18. Andrea Ichino & Regina T. Riphahn, 2005. "The Effect of Employment Protection on Worker Effort: Absenteeism During and After Probation," Journal of the European Economic Association, MIT Press, vol. 3(1), pages 120-143, 03.
  19. Cappelli, Peter & Chauvin, Keith, 1991. "An Interplant Test of the Efficiency Wage Hypothesis," The Quarterly Journal of Economics, MIT Press, vol. 106(3), pages 769-87, August.
  20. Canice Prendergast, 1999. "The Provision of Incentives in Firms," Journal of Economic Literature, American Economic Association, vol. 37(1), pages 7-63, March.
  21. Zvi Griliches & Jerry A. Hausman, 1984. "Errors in Variables in Panel Data," NBER Technical Working Papers 0037, National Bureau of Economic Research, Inc.
  22. Cristini, Annalisa & Origo, Federica & Pinoli, Sara, 2012. "The Healthy Fright of Losing a Good One for a Bad One," IZA Discussion Papers 6348, Institute for the Study of Labor (IZA).
  23. Riphahn, Regina T., 2004. "Employment protection and effort among German employees," Economics Letters, Elsevier, vol. 85(3), pages 353-357, December.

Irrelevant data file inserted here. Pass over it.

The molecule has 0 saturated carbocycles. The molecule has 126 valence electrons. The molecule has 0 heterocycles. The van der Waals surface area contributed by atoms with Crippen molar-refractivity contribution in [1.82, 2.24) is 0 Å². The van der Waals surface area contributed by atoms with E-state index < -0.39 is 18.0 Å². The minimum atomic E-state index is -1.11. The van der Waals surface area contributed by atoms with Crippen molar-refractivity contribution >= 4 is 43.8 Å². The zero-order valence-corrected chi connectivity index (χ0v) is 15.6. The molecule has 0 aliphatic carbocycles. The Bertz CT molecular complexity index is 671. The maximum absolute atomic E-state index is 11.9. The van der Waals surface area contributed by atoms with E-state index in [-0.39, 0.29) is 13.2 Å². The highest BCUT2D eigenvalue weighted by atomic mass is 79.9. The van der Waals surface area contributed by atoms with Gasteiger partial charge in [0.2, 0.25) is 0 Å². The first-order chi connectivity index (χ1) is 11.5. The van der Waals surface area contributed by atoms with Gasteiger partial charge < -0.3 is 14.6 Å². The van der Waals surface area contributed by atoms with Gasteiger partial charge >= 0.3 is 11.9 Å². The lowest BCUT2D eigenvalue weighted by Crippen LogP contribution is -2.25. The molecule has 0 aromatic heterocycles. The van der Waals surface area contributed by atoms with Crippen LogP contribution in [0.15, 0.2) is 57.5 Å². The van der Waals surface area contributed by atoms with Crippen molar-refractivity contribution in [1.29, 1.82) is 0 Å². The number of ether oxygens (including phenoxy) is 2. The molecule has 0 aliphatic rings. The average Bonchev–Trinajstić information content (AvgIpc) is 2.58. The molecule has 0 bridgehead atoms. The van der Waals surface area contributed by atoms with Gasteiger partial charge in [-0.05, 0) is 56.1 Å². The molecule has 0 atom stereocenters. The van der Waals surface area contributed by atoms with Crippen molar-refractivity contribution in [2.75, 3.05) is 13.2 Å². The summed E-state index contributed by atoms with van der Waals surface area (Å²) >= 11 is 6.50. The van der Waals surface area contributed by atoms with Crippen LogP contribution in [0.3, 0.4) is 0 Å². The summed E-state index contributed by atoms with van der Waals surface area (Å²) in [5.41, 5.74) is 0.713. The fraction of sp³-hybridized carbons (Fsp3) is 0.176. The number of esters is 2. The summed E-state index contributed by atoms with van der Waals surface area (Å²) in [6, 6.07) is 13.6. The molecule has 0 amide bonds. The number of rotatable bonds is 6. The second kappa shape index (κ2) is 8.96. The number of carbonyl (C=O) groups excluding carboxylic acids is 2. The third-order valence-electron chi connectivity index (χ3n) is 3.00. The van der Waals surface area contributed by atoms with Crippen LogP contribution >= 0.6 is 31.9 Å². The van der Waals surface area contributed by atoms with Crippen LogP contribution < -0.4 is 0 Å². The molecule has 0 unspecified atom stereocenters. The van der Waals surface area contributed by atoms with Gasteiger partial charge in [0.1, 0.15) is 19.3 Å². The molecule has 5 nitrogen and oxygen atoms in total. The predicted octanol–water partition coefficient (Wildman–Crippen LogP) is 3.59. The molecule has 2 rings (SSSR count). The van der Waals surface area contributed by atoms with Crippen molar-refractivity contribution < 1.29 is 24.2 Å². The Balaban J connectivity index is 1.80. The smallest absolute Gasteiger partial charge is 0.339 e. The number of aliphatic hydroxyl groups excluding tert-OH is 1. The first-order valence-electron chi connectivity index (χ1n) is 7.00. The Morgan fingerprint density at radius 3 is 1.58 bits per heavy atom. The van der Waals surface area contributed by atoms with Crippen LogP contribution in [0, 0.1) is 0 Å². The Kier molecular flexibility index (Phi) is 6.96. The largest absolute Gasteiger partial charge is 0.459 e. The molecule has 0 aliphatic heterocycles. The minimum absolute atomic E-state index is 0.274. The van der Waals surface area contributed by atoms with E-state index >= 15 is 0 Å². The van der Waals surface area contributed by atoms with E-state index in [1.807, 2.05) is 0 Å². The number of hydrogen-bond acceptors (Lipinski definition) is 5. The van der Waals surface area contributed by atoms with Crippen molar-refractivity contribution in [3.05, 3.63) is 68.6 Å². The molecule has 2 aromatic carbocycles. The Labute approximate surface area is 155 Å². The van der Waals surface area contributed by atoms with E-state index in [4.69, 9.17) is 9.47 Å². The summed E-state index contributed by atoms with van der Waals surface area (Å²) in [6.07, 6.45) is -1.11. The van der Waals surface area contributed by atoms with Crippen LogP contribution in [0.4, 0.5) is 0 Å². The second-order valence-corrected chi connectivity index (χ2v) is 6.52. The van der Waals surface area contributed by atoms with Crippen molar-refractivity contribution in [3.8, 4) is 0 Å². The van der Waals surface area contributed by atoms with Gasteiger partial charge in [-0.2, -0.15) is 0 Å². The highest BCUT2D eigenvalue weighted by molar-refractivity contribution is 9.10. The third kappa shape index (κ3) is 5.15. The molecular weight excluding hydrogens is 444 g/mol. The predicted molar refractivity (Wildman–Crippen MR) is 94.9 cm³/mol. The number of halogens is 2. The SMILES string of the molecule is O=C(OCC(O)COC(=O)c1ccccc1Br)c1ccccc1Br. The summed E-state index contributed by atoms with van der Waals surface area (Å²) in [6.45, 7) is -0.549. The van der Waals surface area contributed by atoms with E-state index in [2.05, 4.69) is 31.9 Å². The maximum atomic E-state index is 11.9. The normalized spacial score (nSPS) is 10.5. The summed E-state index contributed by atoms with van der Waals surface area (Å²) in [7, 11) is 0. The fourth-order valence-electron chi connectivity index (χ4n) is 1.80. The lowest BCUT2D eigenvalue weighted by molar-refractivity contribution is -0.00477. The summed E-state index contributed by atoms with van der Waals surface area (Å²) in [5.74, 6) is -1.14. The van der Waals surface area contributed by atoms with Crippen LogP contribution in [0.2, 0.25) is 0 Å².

24. Campbell, Carl III, 1994. "The determinants of dismissals tests of the shirking model with individual data," Economics Letters, Elsevier, vol. 46(1), pages 89-95, September.
  25. Simen Markussen, 2012. "The individual cost of sick leave," Journal of Population Economics, Springer, vol. 25(4), pages 1287-1306, October.
  26. Tim A. Barmby & Marco G. Ercolani & John G. Treble, 2002. "Sickness Absence: An International Comparison," Economic Journal, Royal Economic Society, vol. 112(480), pages F315-F331, June.
  27. Johansson, Per & Palme, Marten, 1996. "Do economic incentives affect work absence? Empirical evidence using Swedish micro data," Journal of Public Economics, Elsevier, vol. 59(2), pages 195-218, February.
  28. Fahr, René & Frick, Bernd, 2007. "On the Inverse Relationship between Unemployment and Absenteeism: Evidence from Natural Experiments and Worker Heterogeneity," IZA Discussion Papers 3171, Institute for the Study of Labor (IZA).